by Romeo Castellucci
freely inspired by "Berenice" by Jean Racine

A monologue
With Isabelle Huppert

And with the participation of Cheikh Kébé and Giovanni Manzo
And the presence of twelve local persons – (insert names of local extras)

Concept and direction - Romeo Castellucci
Original music - Scott Gibbons
Costumes by Iris Van Herpen

Direction assistant - Silvano Voltolina
Technical direction - Eugenio Resta
Stage technician - Andrei Benchea e Stefano Valandro
Light technician - Andrea Sanson
Sound technician - Claudio Tortorici
Costumes - Chiara Venturini
Hair styling and make up ideation - Sylvie Cailler and Jocelyne Milazzo

Stage sculptures and automations - Plastikart Studio Amoroso & Zimmermann

Production direction - Benedetta Briglia, Marko Rankov
Production and tour - Giulia Colla
Organization - Bruno Jacob, Leslie Perrin, Caterina Soranzo
Contribution to production - Gilda Biasini
Technical headquarter team - Lorenzo Camera, Carmen Castellucci,
Francesca Di Serio, Gionni Gardini
Costume intern – Madeleine Tessier
Movement double – Serena Dibiase
Lines repeater – Agathe Vidal
Administration - Michela Medri, Elisa Bruno, Simona Barducci
Economic consultant - Massimiliano Coli

Executive Producers
Societas, Cesena
Printemps des Comédiens / Cité du Théâtre Domaine d’O, Montpellier

Théâtre de La Ville Paris, France; Comédie de Genève, Suisse; Les Théâtres de la Ville de Luxembourg; deSingel International Arts Center, Belgium; Festival Temporada Alta, Spain; Teatro di Napoli – Teatro Nazionale, Thalia Theater Hamburg; Onassis Stegi, Greece; Triennale Milano, Italy; National Taichung Theater, Taiwan; Holland Festival, Netherlands; LAC Lugano Arte e Cultura, Switzerland; TAP - Théâtre Auditorium de Poitiers, France ; La Comédie de Clermont-Ferrand – Scène Nationale, France ; Théâtre national de Bretagne – Rennes, France ; Yanghua Theatre, China.
With the support of Fondation d’entreprise Hermès

"Red Lilium" by Tine Poppe
Pictures from the show by Alex Majoli

The complete untimeliness of Racine’s poetic verses, written in alexandrines, is what makes him contemporary. The dysfunctional language we know today comes from Beckett, Artaud and other poets, whereas Racine nullifies language through an excess of technique. He puts form under such a strain that nothing remains that is merely communicated. Thanks to the constraints of metre and rhyme, Racine gives technique the task of capturing meaning. He relies more on the pure form of the word than its content, and the form is what remains of the body, a mute body. Here, the alexandrines are like diviner’s tools whose purpose is to extract meaning, a meaning that comes only from the outside, from an outsider, and not from mere opinion, not from an easily accessible knowledge. Thus, with Racine, technique becomes an arcane greenhouse where unheard-of flowers, not born out of nature alone, are cultivated.


In Bérénice, the character only truly appears when the time has come to exit. Exiting the stage, like a Triumph, is enormously more important than entering. How else to describe “Berenice”, if not as a long, drawn-out exit strategy? It takes an entire art of rhetoric, along with an iconography and an impossible Christian usage of Greek tragedy, to conceive such a principle of movement. At the end of the tragedy, all the characters take their leave of one another without shedding a single drop of blood; the haemorrhage is internal. But even I, the spectator, at the end of the play – or the reading – am left speechless. Where is the drama? I felt it at every step, at every moment, but I cannot say that I witnessed it.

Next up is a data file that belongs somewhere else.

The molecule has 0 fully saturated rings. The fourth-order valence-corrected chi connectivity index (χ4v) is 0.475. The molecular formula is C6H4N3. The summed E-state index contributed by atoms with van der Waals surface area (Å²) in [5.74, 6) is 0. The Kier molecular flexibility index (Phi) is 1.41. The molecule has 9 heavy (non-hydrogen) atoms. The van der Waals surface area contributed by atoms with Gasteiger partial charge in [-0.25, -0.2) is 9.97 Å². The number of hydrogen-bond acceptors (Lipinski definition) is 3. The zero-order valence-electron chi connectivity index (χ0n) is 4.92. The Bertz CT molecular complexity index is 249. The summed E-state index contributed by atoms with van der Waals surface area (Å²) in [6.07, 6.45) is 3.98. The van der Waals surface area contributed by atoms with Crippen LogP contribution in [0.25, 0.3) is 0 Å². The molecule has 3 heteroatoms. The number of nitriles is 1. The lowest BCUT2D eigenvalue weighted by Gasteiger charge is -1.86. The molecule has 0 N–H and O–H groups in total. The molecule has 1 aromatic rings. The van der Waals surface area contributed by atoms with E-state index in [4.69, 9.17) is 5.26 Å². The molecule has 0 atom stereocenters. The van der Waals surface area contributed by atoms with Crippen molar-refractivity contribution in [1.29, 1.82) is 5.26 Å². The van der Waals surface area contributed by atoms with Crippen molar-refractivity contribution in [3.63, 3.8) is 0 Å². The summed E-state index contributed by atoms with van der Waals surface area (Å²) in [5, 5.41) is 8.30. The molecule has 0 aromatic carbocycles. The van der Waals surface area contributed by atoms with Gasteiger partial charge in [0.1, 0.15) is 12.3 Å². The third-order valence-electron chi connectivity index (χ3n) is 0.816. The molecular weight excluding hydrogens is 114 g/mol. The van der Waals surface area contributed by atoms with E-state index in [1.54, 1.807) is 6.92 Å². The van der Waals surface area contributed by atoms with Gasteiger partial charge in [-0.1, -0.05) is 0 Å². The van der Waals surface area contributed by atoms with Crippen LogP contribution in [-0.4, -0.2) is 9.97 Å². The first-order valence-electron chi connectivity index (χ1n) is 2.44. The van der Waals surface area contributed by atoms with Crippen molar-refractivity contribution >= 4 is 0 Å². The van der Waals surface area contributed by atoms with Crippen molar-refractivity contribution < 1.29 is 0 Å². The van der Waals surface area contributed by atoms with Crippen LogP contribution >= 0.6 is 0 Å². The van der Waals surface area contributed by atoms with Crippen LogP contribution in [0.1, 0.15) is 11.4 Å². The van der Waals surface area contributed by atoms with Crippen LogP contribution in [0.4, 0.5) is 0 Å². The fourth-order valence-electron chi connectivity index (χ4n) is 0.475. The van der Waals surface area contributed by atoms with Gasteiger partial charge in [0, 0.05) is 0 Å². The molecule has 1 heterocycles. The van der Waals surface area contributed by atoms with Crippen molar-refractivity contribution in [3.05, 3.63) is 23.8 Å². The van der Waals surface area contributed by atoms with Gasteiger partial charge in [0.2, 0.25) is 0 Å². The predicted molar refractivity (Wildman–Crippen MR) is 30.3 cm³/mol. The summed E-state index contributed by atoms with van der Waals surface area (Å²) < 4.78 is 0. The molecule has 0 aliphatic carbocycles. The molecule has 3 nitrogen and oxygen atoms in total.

All the postures, the chastity, the politeness, the modesty, the love that loves – and for this very reason, abandons – serve to represent the Theatre of the Cruelty of love. Love as the Orient, the Land of Hope. Chastity, as the supreme form of morbidity. Everything is restrained and slowed down; in a word, the field of desire opens up before us in all the devastating virulence of this theatre. Here, renunciations carry more weight than actions, bloodshed or copulations. A paralytic theatre. One sole object: I don’t think there is anything more static and unnerving in the entire history of Western dramaturgy. And yet, it brings us to tears.


The words become concentric, like drug-induced fumes, and the dialogues are actually feverish monologues. “Bérénice” is a text that says nothing, and this is its oblation. This, in the end, is its madness, its way of being “contemporary art”.

On stage, like a fixed star, Isabelle Huppert portrays Bérénice, in the peculiar and ontological solitude of the theatrical character and the human being. Only two other actors will be present, appearing as Titus and Antiochus, and a few Roman senators. All of their words will be unintelligible, and blurred by Bérénice’s own voice. The sounds of the performance – all of them, both heard and unheard – are generated by Isabelle Huppert’s voice, elaborated by artist Scott Gibbons.

Isabelle Huppert is the synecdoche of the art of Western theatre; she is the actress, but also the actor, by definition. Isabelle Huppert is “representation as such” (one goes to the theatre to see Isabelle Huppert play Berenice), she is the flame calling us to gather. She is Theatre.

29/09/2024 - 30/09/2024

LAC Lugano Arte e Cultura - CH



05/10/2024 - 10/10/2024

La Comédie de Geneve, Geneva - CH



18/10/2024 - 20/10/2024

Grand Théâtre de la Ville de Luxembourg - LU



07/11/2024 - 10/11/2024

deSingel internationale Kunstcampus, Anversa - BE



16/11/2024 - 17/11/2024

Thalia Theater, Hamburg - DE



23/11/2024 - 24/11/2024

Festival Temporada Alta, Girona - ES



24/01/2025 - 26/01/2025

Teatro di Napoli – Teatro Nazionale, Napoli - IT



15/05/2025 - 17/05/2025

Théâtre National de Bretagne, Rennes - FR